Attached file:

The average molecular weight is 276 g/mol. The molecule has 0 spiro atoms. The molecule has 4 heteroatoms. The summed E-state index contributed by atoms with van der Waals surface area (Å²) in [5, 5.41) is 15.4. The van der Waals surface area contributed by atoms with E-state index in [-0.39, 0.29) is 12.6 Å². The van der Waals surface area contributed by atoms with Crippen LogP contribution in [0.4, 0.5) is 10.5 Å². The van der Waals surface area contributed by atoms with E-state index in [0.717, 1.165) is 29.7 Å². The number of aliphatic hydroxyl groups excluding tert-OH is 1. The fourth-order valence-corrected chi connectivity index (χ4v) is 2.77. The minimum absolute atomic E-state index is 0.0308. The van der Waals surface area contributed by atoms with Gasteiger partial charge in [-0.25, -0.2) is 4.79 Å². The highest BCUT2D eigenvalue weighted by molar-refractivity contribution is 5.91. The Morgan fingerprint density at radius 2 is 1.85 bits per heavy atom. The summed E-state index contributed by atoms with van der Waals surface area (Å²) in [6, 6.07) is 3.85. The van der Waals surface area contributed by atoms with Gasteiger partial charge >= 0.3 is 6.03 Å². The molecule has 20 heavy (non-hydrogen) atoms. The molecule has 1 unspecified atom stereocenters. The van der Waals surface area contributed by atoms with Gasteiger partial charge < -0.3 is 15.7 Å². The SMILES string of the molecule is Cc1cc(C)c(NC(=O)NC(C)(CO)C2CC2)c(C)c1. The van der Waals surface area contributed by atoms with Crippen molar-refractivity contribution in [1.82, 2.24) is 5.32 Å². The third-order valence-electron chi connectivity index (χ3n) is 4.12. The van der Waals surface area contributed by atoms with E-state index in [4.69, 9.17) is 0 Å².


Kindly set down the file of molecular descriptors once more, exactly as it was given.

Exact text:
The average molecular weight is 276 g/mol. The molecule has 0 spiro atoms. The molecule has 4 heteroatoms. The summed E-state index contributed by atoms with van der Waals surface area (Å²) in [5, 5.41) is 15.4. The van der Waals surface area contributed by atoms with E-state index in [-0.39, 0.29) is 12.6 Å². The van der Waals surface area contributed by atoms with Crippen LogP contribution in [0.4, 0.5) is 10.5 Å². The van der Waals surface area contributed by atoms with E-state index in [0.717, 1.165) is 29.7 Å². The number of aliphatic hydroxyl groups excluding tert-OH is 1. The fourth-order valence-corrected chi connectivity index (χ4v) is 2.77. The minimum absolute atomic E-state index is 0.0308. The van der Waals surface area contributed by atoms with Gasteiger partial charge in [-0.25, -0.2) is 4.79 Å². The highest BCUT2D eigenvalue weighted by molar-refractivity contribution is 5.91. The Morgan fingerprint density at radius 2 is 1.85 bits per heavy atom. The summed E-state index contributed by atoms with van der Waals surface area (Å²) in [6, 6.07) is 3.85. The van der Waals surface area contributed by atoms with Gasteiger partial charge >= 0.3 is 6.03 Å². The molecule has 20 heavy (non-hydrogen) atoms. The molecule has 1 unspecified atom stereocenters. The van der Waals surface area contributed by atoms with Gasteiger partial charge < -0.3 is 15.7 Å². The SMILES string of the molecule is Cc1cc(C)c(NC(=O)NC(C)(CO)C2CC2)c(C)c1. The van der Waals surface area contributed by atoms with Crippen molar-refractivity contribution in [1.82, 2.24) is 5.32 Å². The third-order valence-electron chi connectivity index (χ3n) is 4.12. The van der Waals surface area contributed by atoms with E-state index in [4.69, 9.17) is 0 Å².